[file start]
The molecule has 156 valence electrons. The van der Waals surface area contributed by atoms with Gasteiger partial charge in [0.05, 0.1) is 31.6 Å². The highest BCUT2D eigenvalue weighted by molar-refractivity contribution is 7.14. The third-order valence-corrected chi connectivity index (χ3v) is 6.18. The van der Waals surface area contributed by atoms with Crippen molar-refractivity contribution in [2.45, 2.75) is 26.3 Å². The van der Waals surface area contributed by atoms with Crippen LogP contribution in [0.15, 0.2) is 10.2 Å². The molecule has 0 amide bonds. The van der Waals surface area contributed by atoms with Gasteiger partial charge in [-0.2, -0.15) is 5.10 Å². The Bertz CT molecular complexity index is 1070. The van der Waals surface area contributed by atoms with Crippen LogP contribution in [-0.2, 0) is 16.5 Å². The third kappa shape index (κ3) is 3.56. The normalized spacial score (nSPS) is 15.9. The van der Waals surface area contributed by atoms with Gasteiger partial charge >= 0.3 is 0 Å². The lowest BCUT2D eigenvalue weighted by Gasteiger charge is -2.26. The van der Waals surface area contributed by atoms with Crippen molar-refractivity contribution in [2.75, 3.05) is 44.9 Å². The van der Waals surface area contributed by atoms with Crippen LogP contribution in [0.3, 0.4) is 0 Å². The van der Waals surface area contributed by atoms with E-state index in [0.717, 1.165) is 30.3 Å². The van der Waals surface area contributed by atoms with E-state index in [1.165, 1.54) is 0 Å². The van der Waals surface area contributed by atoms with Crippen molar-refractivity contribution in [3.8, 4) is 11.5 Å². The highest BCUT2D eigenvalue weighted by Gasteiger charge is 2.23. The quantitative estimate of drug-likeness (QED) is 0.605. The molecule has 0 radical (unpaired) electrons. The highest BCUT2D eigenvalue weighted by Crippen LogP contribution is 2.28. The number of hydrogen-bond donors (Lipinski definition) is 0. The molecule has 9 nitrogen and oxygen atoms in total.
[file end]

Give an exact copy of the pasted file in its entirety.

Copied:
The molecule has 156 valence electrons. The van der Waals surface area contributed by atoms with Gasteiger partial charge in [0.05, 0.1) is 31.6 Å². The highest BCUT2D eigenvalue weighted by molar-refractivity contribution is 7.14. The third-order valence-corrected chi connectivity index (χ3v) is 6.18. The van der Waals surface area contributed by atoms with Crippen molar-refractivity contribution in [2.45, 2.75) is 26.3 Å². The van der Waals surface area contributed by atoms with Crippen LogP contribution in [0.15, 0.2) is 10.2 Å². The molecule has 0 amide bonds. The van der Waals surface area contributed by atoms with Gasteiger partial charge in [-0.2, -0.15) is 5.10 Å². The Bertz CT molecular complexity index is 1070. The van der Waals surface area contributed by atoms with Crippen LogP contribution in [-0.2, 0) is 16.5 Å². The third kappa shape index (κ3) is 3.56. The normalized spacial score (nSPS) is 15.9. The van der Waals surface area contributed by atoms with Gasteiger partial charge >= 0.3 is 0 Å². The lowest BCUT2D eigenvalue weighted by Gasteiger charge is -2.26. The van der Waals surface area contributed by atoms with Crippen molar-refractivity contribution in [2.75, 3.05) is 44.9 Å². The van der Waals surface area contributed by atoms with Crippen LogP contribution in [0.3, 0.4) is 0 Å². The van der Waals surface area contributed by atoms with E-state index in [0.717, 1.165) is 30.3 Å². The van der Waals surface area contributed by atoms with E-state index in [1.165, 1.54) is 0 Å². The van der Waals surface area contributed by atoms with Crippen molar-refractivity contribution in [3.8, 4) is 11.5 Å². The highest BCUT2D eigenvalue weighted by Gasteiger charge is 2.23. The quantitative estimate of drug-likeness (QED) is 0.605. The molecule has 0 radical (unpaired) electrons. The highest BCUT2D eigenvalue weighted by Crippen LogP contribution is 2.28. The number of hydrogen-bond donors (Lipinski definition) is 0. The molecule has 9 nitrogen and oxygen atoms in total.